Insights Information Commissioner publishes Opinion on “Data protection and privacy expectations for online advertising proposals”


The Information Commissioner, Elizabeth Denham, notes that online advertising supports a large ecosystem of adtech providers, publishers, and advertisers. It also generates a significant proportion of the revenues of major technology companies. Behind online advertising stands a complex web of data processing involving the profiling, tracking, auctioning, and sharing of personal data. The reliance on personal data means data protection law has an important role to play in building trust and confidence, and in protecting the public from personal data misuse.

Technologies used in online advertising, and the way they are deployed, have the potential to be highly privacy intrusive, Ms Denham says. Her 2019 update report into adtech and real-time bidding set out the concerns about the adtech ecosystem. In particular, it covered the significant role cookies and similar technologies play in enabling the gathering and processing of personal data to target and profile.

Since 2019, industry has developed several initiatives that seek to address the risks adtech poses and shift towards less intrusive tracking and profiling practices. These include proposals from Google and other market participants to phase out the use of “third party cookies” (TPCs) and other forms of cross-site tracking and replace them with alternatives. Ms Denham has been collaborating with the Competition and Markets Authority (CMA) in assessing these developments and ensuring they meet the requirements of data protection and competition law. The regulators published a joint statement in May 2021 stating that the interest of consumers is best served when the objectives of both competition and data protection are achieved. The regulators say that they will continue to work closely together on this.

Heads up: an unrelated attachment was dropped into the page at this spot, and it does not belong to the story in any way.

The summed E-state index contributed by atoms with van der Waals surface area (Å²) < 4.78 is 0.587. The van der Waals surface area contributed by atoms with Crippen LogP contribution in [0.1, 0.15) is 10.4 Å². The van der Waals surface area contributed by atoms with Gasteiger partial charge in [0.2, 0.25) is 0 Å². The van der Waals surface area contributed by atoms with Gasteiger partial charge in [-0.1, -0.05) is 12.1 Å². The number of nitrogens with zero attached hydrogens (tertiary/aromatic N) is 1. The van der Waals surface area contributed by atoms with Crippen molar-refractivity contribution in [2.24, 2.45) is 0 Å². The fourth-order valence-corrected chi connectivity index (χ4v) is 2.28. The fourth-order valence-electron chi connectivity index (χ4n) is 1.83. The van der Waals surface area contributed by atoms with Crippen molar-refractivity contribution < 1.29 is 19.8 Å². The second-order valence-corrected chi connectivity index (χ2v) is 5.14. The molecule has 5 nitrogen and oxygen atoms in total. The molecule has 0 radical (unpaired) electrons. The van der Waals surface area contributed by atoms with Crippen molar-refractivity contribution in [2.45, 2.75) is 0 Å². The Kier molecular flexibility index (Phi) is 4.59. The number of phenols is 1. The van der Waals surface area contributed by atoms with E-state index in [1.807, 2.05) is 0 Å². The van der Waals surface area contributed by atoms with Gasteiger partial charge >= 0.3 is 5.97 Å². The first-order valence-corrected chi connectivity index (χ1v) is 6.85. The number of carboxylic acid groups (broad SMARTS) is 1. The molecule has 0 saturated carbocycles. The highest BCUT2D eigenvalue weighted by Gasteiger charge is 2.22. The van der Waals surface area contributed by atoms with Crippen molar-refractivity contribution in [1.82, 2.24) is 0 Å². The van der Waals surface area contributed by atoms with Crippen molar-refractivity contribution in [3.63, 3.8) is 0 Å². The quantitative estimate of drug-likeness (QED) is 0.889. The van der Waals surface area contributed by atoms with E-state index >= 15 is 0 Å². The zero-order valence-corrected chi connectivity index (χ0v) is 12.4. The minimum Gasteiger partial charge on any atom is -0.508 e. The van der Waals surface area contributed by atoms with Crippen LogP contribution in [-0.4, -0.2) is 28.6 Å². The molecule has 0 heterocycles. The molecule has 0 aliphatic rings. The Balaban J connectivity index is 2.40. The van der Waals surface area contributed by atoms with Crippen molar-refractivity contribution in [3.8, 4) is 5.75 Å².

Given that the proposals from both Google and other market participants are not yet fully realised, Ms Denham notes that there is a window of opportunity for proposal developers to reflect on genuinely applying a data protection by design approach. Ms Denham therefore encourages Google and other participants to demonstrate how their proposals meet the expectations outlined in the Opinion.

Ms Denham says that new initiatives must address the risks that adtech poses and take account of data protection requirements from the outset. Any proposal that has the effect of maintaining or replicating existing tracking practices (such as those described in the 2019 Report) is not an acceptable response to the significant data protection risks already described.

The Commissioner expects any proposal to:

  • engineer data protection requirements by default into the design of the initiative;
  • offer users the choice of receiving adverts without tracking, profiling or targeting based on personal data;
  • be transparent about how and why personal data is processed across the ecosystem and who is responsible for that processing;
  • articulate the specific purposes for processing personal data and demonstrate how this is fair, lawful and transparent; and
  • address existing privacy risks and mitigate any new privacy risks that their proposal introduces.

Ms Denham said: “I am looking for solutions that eliminate intrusive online tracking and profiling practices, and give people meaningful choice over the use of their personal data. My office will not accept proposals based on underlying adtech concepts that replicate or seek to maintain the status quo.” To read the ICO’s press release and for a link to the Opinion, click here.